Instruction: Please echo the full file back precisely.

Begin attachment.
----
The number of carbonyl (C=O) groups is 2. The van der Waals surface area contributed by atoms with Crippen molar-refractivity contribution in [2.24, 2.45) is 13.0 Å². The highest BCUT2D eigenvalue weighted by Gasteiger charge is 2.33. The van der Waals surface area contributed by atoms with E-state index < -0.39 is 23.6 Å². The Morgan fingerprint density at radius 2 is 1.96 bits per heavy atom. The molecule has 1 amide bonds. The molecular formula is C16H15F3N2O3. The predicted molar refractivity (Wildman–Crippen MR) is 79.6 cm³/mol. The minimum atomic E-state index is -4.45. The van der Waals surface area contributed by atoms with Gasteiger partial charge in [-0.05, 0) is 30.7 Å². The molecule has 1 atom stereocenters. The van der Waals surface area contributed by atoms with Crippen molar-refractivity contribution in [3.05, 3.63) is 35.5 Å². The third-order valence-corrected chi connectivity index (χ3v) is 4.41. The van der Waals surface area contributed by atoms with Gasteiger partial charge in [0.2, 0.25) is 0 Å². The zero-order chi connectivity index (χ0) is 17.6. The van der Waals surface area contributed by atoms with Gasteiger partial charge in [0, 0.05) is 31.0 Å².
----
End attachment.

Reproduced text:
The number of carbonyl (C=O) groups is 2. The van der Waals surface area contributed by atoms with Crippen molar-refractivity contribution in [2.24, 2.45) is 13.0 Å². The highest BCUT2D eigenvalue weighted by Gasteiger charge is 2.33. The van der Waals surface area contributed by atoms with E-state index < -0.39 is 23.6 Å². The Morgan fingerprint density at radius 2 is 1.96 bits per heavy atom. The molecule has 1 amide bonds. The molecular formula is C16H15F3N2O3. The predicted molar refractivity (Wildman–Crippen MR) is 79.6 cm³/mol. The minimum atomic E-state index is -4.45. The van der Waals surface area contributed by atoms with Gasteiger partial charge in [-0.05, 0) is 30.7 Å². The molecule has 1 atom stereocenters. The van der Waals surface area contributed by atoms with Crippen molar-refractivity contribution in [3.05, 3.63) is 35.5 Å². The third-order valence-corrected chi connectivity index (χ3v) is 4.41. The van der Waals surface area contributed by atoms with Gasteiger partial charge in [0.2, 0.25) is 0 Å². The zero-order chi connectivity index (χ0) is 17.6. The van der Waals surface area contributed by atoms with Gasteiger partial charge in [0, 0.05) is 31.0 Å².